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MDs decry concussion 'hype'

Over-diagnosis due to paranoia, say authors of medical journal editorial

Hey there, time traveller!
This article was published 6/4/2014 (1202 days ago), so information in it may no longer be current.

Global attention is leading to the over-diagnosis of concussions and a wave of paranoia in patients who do not have the condition, say two Winnipeg physicians.

Their opinions on the subject have been published in the current edition of a prominent medical journal.

Dr. Oliver Leslie (left) and Dr. Neil Craton say the criteria used for diagnosing concussions are 'absurd.'


Dr. Oliver Leslie (left) and Dr. Neil Craton say the criteria used for diagnosing concussions are 'absurd.'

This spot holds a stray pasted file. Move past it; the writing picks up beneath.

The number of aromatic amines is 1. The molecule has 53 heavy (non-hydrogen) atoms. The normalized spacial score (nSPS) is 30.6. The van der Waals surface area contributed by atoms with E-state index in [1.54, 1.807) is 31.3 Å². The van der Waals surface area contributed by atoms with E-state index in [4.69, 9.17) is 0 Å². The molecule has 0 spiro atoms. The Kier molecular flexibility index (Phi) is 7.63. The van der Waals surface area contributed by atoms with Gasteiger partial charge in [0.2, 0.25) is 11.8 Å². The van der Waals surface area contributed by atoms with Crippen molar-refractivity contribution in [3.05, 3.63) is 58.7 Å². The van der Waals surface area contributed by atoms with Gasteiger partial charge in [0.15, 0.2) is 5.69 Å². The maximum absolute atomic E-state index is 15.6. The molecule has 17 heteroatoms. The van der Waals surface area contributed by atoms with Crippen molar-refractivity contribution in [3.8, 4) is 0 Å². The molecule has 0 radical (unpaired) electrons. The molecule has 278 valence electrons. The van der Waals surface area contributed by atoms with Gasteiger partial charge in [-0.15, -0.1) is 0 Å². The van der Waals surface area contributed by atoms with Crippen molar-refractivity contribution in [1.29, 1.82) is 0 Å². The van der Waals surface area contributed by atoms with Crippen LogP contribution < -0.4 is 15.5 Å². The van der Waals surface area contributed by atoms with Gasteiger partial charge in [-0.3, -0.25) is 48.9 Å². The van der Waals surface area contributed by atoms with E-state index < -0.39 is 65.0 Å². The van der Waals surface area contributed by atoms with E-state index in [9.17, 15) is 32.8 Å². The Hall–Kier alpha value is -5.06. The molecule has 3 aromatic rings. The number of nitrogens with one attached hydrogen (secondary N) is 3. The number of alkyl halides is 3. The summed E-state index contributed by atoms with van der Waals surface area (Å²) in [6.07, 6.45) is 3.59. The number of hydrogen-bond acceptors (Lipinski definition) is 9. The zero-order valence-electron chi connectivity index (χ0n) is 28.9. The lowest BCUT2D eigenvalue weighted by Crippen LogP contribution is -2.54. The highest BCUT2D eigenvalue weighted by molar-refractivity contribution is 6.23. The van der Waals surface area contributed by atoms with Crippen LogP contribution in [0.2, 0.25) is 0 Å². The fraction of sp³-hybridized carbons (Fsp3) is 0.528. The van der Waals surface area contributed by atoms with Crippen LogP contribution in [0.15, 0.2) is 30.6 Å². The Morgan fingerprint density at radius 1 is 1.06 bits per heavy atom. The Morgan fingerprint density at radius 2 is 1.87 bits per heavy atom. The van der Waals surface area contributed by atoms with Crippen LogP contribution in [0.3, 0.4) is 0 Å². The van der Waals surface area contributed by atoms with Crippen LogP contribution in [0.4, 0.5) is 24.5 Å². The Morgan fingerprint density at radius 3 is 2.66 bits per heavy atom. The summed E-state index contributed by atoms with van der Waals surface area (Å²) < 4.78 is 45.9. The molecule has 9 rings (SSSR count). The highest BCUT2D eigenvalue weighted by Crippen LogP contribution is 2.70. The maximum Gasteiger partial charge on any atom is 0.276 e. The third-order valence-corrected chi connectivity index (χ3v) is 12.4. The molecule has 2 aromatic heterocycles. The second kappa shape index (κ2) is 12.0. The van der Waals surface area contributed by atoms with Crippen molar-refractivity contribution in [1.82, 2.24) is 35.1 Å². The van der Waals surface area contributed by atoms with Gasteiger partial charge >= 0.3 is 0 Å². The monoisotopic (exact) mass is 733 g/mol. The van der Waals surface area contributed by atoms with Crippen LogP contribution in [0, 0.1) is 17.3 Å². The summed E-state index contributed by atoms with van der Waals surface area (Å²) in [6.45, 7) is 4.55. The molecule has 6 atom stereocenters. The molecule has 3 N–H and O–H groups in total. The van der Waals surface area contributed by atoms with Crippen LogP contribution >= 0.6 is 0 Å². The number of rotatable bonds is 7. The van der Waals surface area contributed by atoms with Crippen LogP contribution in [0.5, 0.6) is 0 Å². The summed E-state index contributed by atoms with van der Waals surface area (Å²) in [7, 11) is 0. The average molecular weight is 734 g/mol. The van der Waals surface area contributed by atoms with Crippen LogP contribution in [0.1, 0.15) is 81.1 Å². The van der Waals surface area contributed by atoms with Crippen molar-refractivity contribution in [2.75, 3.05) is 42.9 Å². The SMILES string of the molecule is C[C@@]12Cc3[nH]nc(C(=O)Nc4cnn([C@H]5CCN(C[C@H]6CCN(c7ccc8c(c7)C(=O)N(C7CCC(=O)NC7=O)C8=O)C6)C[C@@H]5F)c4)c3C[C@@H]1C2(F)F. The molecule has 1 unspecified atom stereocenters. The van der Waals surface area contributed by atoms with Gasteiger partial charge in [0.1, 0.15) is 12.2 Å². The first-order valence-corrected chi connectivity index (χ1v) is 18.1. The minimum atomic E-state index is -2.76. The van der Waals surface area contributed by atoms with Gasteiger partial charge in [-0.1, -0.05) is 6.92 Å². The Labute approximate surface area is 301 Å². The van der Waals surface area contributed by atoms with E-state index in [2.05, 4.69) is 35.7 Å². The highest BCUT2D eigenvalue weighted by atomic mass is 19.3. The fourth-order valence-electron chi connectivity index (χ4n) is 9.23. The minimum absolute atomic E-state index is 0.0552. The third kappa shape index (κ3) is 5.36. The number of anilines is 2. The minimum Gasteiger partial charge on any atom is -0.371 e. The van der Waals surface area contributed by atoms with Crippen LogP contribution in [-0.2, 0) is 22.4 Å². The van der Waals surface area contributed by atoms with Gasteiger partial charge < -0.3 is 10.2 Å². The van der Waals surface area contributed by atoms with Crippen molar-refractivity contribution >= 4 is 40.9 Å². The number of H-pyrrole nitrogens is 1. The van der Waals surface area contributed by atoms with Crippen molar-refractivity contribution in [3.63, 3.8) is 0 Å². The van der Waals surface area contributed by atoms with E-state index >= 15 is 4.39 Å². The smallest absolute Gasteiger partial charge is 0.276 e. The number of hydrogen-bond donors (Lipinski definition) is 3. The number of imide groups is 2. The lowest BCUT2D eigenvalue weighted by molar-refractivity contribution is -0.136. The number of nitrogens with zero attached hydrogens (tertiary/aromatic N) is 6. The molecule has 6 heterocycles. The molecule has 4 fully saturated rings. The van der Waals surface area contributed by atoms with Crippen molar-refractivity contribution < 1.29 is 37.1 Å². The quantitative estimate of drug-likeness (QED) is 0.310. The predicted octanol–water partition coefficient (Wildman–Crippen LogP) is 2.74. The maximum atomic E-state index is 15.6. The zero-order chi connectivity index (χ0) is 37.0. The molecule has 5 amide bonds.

Sidney Crosby: out for a year


Sidney Crosby: out for a year

Dr. Neil Craton and Dr. Oliver Leslie -- who practise out of Legacy Sport Medicine in St. Vital -- co-authored a provocative editorial that appears in the current edition of the Clinical Journal of Sports Medicine.

The peer-reviewed publication is the official journal for the Canadian Academy of Sport and Exercise Medicine as well as the American Medical Society for Sports Medicine.

The physicians, who specialize in muscle and skeletal injuries, say the world is unnecessarily in crisis mode regarding concussions, traumatic brain injuries that are thought to alter brain function.

Contributing to the problem, say Craton and Leslie, are exaggerated media headlines about high-profile, concussed athletes as well as researchers who "catastrophize" the condition.